Social entrepreneurship is hot and getting hotter as training programs, business plan competitions, and idea challenges targeting ages 30 and under take off on college campuses and online.
In 2009, 149 business schools in 24 countries offered courses incorporating social, environmental, or ethical issues – up from 111 schools in 18 countries in 2007. Over 50 social innovation challenges are listed in this one compilation alone. Entrepreneurship programs are working with youth as young as 11 years old, and funders like the Foundation for Youth Social Entrepreneurship are emerging in support of young social innovators internationally.
But as Deron Triff of Changents pointed out in this Huffington Post piece the bulk of next generation entrepreneurs aren’t necessarily coming out of formal training programs found in top business schools and through support networks like Ashoka. Moving forward many may bypass formal training and funding networks altogether, forming their own collaborative ecosystems outside of the mainstream and generating startup capital directly through crowdfunding and other means.
Which training & support models do you think will prove most effective and what are the pros and cons of each?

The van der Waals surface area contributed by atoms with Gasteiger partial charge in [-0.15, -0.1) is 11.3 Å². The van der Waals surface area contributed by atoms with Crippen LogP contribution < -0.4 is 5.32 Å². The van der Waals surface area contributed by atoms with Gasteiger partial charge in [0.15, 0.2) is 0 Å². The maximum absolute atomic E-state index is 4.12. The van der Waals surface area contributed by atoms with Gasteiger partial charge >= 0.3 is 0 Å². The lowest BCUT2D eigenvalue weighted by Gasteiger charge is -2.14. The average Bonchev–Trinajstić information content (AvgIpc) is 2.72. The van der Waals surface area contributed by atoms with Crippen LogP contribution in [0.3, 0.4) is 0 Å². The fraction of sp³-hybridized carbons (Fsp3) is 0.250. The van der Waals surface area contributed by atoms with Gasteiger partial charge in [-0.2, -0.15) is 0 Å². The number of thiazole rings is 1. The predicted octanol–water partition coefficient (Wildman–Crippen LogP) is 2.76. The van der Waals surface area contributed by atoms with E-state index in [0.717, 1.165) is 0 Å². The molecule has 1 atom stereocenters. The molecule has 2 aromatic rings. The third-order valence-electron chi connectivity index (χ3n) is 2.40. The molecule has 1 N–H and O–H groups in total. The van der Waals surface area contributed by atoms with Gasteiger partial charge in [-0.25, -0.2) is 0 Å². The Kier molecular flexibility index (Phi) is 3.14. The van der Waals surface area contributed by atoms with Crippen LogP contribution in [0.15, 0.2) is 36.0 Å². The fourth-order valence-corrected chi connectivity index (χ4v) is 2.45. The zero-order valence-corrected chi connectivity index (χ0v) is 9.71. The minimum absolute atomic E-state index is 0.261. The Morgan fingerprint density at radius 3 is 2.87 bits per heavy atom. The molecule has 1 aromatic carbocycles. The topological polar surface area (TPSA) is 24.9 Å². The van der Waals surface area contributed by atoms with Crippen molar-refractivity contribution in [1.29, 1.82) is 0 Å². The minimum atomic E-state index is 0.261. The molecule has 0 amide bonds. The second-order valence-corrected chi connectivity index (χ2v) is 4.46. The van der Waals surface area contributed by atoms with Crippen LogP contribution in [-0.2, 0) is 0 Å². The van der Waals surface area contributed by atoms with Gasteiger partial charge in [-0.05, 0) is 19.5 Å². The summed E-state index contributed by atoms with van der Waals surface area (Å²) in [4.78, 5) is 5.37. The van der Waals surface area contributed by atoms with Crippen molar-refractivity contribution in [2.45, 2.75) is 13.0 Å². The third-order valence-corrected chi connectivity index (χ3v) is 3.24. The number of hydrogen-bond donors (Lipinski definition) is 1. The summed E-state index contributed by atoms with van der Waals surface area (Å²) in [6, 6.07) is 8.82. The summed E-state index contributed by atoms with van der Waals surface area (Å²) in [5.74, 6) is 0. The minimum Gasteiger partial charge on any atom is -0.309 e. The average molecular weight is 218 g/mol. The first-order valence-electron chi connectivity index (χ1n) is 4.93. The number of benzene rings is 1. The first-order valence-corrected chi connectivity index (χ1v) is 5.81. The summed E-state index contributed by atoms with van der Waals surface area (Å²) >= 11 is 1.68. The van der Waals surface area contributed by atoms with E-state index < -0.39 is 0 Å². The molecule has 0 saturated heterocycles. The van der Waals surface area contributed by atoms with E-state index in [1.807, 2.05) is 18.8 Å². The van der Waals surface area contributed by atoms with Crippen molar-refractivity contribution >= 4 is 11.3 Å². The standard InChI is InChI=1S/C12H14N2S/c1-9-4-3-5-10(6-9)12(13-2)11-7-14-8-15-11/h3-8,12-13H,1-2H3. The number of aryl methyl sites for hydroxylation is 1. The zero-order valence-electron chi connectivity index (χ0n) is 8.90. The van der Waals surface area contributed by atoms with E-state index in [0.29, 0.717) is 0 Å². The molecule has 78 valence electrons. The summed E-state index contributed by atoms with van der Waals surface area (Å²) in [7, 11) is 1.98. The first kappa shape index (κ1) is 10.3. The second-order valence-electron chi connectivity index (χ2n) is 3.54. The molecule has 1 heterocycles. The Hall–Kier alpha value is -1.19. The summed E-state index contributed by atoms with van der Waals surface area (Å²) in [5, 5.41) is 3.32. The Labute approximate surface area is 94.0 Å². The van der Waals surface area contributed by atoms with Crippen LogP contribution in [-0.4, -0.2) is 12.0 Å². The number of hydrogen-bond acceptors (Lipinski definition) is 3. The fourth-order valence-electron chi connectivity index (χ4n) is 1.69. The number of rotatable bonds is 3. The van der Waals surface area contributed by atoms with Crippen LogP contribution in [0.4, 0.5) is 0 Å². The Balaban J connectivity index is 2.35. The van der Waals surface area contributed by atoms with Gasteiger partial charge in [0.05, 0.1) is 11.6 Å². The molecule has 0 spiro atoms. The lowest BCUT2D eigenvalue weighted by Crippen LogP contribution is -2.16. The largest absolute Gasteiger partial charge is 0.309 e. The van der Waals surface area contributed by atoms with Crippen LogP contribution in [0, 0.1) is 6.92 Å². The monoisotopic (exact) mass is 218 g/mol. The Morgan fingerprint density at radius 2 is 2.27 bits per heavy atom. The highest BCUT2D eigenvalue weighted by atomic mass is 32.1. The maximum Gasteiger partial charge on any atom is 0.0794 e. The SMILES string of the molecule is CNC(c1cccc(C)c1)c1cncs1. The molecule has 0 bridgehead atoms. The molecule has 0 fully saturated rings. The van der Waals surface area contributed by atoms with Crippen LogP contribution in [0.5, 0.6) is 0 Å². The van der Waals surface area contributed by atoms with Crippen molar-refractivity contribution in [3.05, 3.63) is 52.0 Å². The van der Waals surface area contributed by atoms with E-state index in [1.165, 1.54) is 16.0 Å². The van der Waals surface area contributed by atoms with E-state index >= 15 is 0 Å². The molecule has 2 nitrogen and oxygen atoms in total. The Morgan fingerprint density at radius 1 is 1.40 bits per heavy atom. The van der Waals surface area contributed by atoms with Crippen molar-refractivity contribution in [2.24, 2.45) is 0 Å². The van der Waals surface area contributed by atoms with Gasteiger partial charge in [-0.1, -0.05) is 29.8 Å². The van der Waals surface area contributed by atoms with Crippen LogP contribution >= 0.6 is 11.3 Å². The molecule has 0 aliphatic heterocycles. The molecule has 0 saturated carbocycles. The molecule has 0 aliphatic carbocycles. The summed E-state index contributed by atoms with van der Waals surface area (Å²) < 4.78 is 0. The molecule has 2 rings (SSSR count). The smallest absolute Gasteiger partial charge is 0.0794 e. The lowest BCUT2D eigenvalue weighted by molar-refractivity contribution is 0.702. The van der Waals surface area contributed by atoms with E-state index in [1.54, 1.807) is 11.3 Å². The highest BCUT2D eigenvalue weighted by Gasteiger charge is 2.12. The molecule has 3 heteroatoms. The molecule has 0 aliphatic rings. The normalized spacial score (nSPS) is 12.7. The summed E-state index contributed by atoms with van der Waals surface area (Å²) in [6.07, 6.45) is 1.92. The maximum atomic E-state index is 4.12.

• Formal academic training tracks and business plan competitions offered at many business schools?
  • Competitive seed funding programs providing training and/or mentoring like Echoing Green, Draper Richards Kaplan Foundation, Yoshiyama Young Entrepreneurs program?
  • Professional training programs like the Global Social Business Incubator (GSBI)?
  • Self organizing groups like those found at the Hub or on Entrepreneur Commons?
  • Online peer-to-peer support programs like Changemakers?
  • Self made and self sufficient entrepreneurs?
  • Cause engagement platforms like Koodooz which encourage social sector involvement at an early age?
  • A combination of the above or others?
Please join Paul Lamb in the conversation by sharing your own thoughts on training the next generation of social entrepreneurs.